There’s now less than three weeks to go until over 400 industry leaders from the world of maritime innovation, green technology and ground-breaking digitalisation will come together for GST Europe & Shipping2030 conferences. Taking place between 22-24 March, delegates will debate key issues including: digital models of doing business; smart and autonomous shipping and operations; green technology for cleaner air and water; how to guarantee a sustainable shipping industry.
The GST Europe and Shipping2030 conferences have come together under one roof to fully examine the transformation facing smarter and greener shipping in the years ahead. By having both events, delegates will have access to two events, allowing them to hear commentary from industry leaders in these two key areas of global shipping. This event is the one-stop shop for all audiences looking to understand how the industry is evolving.
Attendees will also have a chance to celebrate the innovation in sustainable design and technology in shipping at the Gala Dinner and Awards Ceremony on the evening of Wednesday March 22nd, to be hosted at the Langelinie Pavillonen.
The debate promises to be probing and controversial, with many still believing that shipping and maritime have a long way to go when it comes to exploiting the full benefits of green innovation, enhanced technology and digitisation.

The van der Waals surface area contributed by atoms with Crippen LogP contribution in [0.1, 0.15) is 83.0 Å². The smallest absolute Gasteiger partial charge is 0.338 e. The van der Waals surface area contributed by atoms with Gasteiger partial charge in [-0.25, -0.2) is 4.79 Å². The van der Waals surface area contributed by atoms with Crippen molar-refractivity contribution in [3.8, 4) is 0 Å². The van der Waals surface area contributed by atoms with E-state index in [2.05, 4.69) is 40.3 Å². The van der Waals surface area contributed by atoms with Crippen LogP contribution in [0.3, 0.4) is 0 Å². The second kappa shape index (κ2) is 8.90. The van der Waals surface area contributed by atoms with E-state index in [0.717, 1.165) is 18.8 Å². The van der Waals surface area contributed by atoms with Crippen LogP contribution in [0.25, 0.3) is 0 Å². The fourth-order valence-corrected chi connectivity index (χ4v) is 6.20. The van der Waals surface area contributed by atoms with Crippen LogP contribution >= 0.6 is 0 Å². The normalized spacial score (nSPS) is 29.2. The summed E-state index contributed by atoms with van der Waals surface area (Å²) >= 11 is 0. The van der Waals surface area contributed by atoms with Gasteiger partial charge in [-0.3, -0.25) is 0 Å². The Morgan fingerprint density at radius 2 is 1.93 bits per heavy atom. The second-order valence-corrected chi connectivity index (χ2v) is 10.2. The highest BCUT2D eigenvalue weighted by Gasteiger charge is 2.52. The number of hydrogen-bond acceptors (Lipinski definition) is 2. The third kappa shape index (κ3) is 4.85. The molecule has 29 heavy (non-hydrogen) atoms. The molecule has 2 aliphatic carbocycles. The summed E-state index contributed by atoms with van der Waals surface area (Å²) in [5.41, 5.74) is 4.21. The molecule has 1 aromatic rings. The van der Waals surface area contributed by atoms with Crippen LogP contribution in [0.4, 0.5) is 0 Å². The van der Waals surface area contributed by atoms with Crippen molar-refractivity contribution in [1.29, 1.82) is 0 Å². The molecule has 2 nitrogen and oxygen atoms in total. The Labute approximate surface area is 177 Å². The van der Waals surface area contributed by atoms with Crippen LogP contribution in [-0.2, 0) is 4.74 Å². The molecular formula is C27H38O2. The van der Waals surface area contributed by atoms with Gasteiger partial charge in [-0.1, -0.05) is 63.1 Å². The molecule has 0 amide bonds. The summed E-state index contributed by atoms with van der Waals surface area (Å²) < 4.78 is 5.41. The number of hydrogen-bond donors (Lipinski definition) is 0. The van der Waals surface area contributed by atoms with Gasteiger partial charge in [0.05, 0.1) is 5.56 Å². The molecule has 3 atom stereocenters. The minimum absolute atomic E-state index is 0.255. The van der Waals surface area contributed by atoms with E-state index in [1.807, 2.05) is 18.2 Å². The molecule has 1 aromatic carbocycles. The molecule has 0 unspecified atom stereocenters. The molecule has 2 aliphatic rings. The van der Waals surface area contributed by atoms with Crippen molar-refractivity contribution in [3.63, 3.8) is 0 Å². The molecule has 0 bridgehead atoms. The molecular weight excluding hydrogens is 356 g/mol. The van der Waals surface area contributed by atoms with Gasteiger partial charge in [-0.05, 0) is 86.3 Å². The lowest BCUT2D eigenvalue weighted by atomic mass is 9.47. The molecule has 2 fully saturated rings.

You only need to listen to the views of two speakers of a highly anticipated line-up, when asked by the event team, whether shipping is using technology to its full potential:
“NO, technology is used in silos, per vendor solution. If information exchange could be more open (both attitude and technology wise) and standardised much could be saved,” said Ulf Siwe, Communications Officer of the STM Validation Project at Swedish Maritime Administration
“Absolutely not! Too many maritime companies are still in the ‘fax era’,” commented Geert Schouten, Director at Shipbuilder Software
But Mogens Schorder Bech, Director, Maritime R&D at Danish Maritime Authority, hits the nail on the head when he said: “‘I think that if you still want to be in business, you need to embrace digital technologies covering your business. Having said that, shipping is still the core business, but digital technologies are changing the game board.”
Industry concerns were not just limited to embracing technology – further thoughts from key speakers reference the need for a greener shipping industry:
“Shipping is clearly the “greenest” option for transporting cargo. However, there is still a lot to improve on both technical and operational performance. There are proven technical innovations like Mewis ducts, rotor sails, air lubrication etc. that could enable double digit reduction in greenhouse gases for existing fleets,” Pekka Pakkanen, Product Manager at NAPA commented.
“Although shipping is the least polluting mode of transport (for now), we are not green enough and it will take serious efforts to bend the emission curve from shipping, particularly, if you believe that need the need for shipping will continue to increase,” said Anne Katrine Bjerregaard, Head of Secretariat at Green Ship of the Future.
Ms Bjerregaard further stressed: “Going green can be linked to significant savings in terms of energy and fuel: Look at the long-term perspective rather than the short term investment and engage in collaborative projects on the subject to build up knowledge and network.”